Park M&O levy upped -- News Roundup

The Bainbridge Island Park Board will take public comment Thursday on its upcoming maintenance and operations levy.

The levy is slated to appear on the Sept. 17 primary ballot; at issue this week is the levy amount, which has changed since a first attempt failed at the polls in February.

As proposed, the two-year, $4.92 million levy would support park district operations for 2003-2004.

The levy amount has been upped from the previous levy amount of $4.8 million.

Park District director Dave Lewis attributed to the changes to higher-than-anticipated insurance costs, and the decision to seek $50,000 in additional funding for seasonal grounds maintenance over the two-year period.

Election costs were also higher than anticipated, Lewis said, draining the district’s carry-over from the current budget.

But the projected levy rate – a one-time assessment at $1.37 per $1,000 valuation on island homes – would actually go down from an earlier projection of $1.48. The dip follows the recent jump in the island’s total assessed valuation.

The park levy earned 59 percent approval in February, falling shy of the 60 percent required.

At that time, the levy was opposed in newspaper advertisements by a group calling itself Parents for Better Parks. The group was critical of district operations, citing poor ball field maintenance and an incident in which rainwater backed up into the new skate park.

Tom Hujar, spokesman for the organization, called on the park board to run a higher levy, or to change its taxing status to that of a “metropolitan” park district for more stable funding.

Bainbridge Island Little League officials were also critical of the district, again citing ball field maintenance. The district has since codified new policies for field upkeep, although the Little League board has yet to approve the agreement.

Since the first go-round, a political action committee called Partners for Parks has formed to support the levy.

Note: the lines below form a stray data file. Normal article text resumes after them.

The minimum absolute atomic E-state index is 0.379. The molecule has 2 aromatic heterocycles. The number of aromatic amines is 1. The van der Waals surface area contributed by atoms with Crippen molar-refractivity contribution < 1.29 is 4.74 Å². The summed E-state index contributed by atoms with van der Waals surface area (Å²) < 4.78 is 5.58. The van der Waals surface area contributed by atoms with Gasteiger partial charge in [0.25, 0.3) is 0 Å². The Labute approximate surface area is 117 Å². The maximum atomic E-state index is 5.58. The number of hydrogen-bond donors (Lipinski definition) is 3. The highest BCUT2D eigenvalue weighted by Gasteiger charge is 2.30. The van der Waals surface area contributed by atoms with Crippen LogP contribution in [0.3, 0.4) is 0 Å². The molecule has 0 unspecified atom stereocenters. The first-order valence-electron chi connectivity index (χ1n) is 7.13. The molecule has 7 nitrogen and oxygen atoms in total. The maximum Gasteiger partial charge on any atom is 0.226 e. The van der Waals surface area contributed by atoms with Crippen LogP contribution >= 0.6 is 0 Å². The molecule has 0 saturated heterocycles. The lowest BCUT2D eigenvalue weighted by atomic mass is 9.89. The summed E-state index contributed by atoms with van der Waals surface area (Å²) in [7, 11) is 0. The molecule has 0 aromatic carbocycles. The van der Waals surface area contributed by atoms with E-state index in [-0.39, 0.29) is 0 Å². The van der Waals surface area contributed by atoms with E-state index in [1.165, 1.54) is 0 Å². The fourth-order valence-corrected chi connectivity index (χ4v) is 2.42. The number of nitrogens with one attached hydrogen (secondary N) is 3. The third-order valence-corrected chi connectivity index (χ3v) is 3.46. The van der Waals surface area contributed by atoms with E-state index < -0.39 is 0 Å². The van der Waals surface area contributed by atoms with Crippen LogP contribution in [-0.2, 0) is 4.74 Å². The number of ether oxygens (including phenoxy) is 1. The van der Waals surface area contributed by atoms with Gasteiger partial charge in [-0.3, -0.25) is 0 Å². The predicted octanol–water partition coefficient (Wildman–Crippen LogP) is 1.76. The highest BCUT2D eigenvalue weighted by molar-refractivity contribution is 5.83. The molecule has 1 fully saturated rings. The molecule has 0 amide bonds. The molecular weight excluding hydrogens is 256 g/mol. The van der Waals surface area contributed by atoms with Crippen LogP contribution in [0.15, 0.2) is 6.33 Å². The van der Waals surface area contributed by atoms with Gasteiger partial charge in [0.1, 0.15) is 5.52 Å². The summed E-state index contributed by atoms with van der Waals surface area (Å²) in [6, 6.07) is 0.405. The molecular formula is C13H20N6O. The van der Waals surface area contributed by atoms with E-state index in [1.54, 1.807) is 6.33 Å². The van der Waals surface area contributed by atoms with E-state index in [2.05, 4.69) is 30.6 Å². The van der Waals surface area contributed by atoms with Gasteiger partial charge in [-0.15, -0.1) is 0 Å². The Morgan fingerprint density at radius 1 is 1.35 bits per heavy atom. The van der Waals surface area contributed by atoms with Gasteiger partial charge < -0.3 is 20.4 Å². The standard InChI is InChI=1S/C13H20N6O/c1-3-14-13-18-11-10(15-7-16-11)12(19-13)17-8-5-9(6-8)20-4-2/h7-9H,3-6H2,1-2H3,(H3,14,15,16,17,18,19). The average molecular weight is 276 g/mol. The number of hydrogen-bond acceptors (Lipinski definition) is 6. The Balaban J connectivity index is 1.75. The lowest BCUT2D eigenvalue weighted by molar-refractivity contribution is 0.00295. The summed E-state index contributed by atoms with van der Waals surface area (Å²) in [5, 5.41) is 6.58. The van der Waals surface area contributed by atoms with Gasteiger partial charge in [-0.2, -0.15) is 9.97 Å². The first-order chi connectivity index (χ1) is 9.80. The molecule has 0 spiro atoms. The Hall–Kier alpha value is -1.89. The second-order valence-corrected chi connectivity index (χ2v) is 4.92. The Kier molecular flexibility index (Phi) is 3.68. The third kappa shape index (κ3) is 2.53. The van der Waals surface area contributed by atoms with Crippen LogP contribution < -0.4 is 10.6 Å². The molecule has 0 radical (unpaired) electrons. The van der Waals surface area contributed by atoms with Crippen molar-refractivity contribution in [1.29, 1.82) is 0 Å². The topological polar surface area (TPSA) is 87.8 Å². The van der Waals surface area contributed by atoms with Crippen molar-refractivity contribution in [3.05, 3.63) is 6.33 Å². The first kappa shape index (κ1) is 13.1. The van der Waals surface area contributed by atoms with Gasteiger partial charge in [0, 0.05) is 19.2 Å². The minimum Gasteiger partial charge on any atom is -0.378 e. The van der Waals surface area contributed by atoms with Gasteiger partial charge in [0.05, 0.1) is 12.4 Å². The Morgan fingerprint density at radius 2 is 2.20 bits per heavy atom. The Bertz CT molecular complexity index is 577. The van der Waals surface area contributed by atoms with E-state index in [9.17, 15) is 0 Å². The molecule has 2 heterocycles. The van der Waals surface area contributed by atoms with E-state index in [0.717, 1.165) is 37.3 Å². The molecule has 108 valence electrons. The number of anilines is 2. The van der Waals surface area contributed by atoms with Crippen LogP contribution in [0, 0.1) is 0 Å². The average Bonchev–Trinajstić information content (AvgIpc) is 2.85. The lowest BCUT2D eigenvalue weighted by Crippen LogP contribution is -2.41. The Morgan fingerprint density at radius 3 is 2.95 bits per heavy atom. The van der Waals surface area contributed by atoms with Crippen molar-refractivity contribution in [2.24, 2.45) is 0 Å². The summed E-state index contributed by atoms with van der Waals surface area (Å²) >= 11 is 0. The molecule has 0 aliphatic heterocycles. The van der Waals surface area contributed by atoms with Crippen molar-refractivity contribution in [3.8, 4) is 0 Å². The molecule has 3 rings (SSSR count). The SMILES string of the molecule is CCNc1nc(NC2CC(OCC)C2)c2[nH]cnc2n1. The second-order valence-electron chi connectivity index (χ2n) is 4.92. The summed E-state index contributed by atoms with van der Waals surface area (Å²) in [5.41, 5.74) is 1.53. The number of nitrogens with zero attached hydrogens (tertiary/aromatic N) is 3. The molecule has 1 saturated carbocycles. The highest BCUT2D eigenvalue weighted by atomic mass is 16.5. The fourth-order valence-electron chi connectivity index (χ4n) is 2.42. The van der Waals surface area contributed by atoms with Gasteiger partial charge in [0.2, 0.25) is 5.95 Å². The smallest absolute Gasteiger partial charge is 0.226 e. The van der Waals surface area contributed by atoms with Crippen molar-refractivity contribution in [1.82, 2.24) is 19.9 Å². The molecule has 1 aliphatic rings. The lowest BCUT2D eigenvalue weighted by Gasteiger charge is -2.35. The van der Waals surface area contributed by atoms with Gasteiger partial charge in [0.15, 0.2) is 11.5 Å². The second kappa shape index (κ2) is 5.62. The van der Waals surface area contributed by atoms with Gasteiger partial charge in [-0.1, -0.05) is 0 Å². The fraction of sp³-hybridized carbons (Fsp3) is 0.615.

District officials say that if the levy fails, island parks will shut down at the first of the year.

The park board meets at 7 p.m. July 11 at the Strawberry Hill Center. Information: 842-2306.


***Thieves swap stolen vehicles

Thieves played “musical cars” with vehicles in the ferry terminal parking area over the weekend, police say.

Bainbridge Police were called to the Diamond lot near the terminal around 11:30 p.m. Saturday, to a report of a vehicle prowl.

Officers found a van with its window smashed out; a second vehicle nearby showed similar damage, and was also missing its ignition.

The second vehicle, a 1992 Dodge pickup, had been reported stolen from Poulsbo and was impounded.

Police returned to the lot several hours later, when a Poulsbo man returned on the ferry and could not find his truck in the city-owned parking area.

His vehicle was described as a 1989 Chevrolet Suburban, metallic blue in color. The truck contained an array of camera and sports equipment, as well as an heirloom wristwatch.

The owner got a ride home from friends; the vehicle had not been recovered as of Monday afternoon.

Given the circumstances, police speculated suspects abandoned the pickup at the terminal, swapping it for the Chevrolet.

Police also listed the “prowl” incident as an attempted vehicle theft, apparently foiled because the thieves were unable to defeat the ignition system.


***Lynwood road repairs closer

Repairs to Lynwood Center Road are inching closer.

With plans to shore up the failing roadway near Emerald Heights at hand, city planners this week issued a formal determination that the project will have no significant environmental impact.

Randy Witt, public works director, said his department expects to put the project out to bid in early August, with a contract awarded shortly thereafter.

“We’ll ask (the contractors) to push it, so they can get in there as early as they can in fall,” Witt said Monday. “We’d want to get that done this year.”

The road has been reduced to one lane since early January, when a slope on the east shoulder began sliding away. Testing determined that the road was built atop a layer of “gooshy” fill material, which failed during a period of rain and undermined the asphalt.

“Yield” signs in each direction now meter traffic along a 100-foot stretch of roadway. The closure has frustrated some area motorists, while public works officials have been irked by ongoing vandalism to the barricades.

Plans call for installation of a retaining wall to shore up the road on the east side, and excavation and reconstruction of the roadbed itself.

Comments during the environmental review period will be incorporated into the final design, Witt said. Comments should be submitted to the planning department, Attn: Josh Machen, by July 22.

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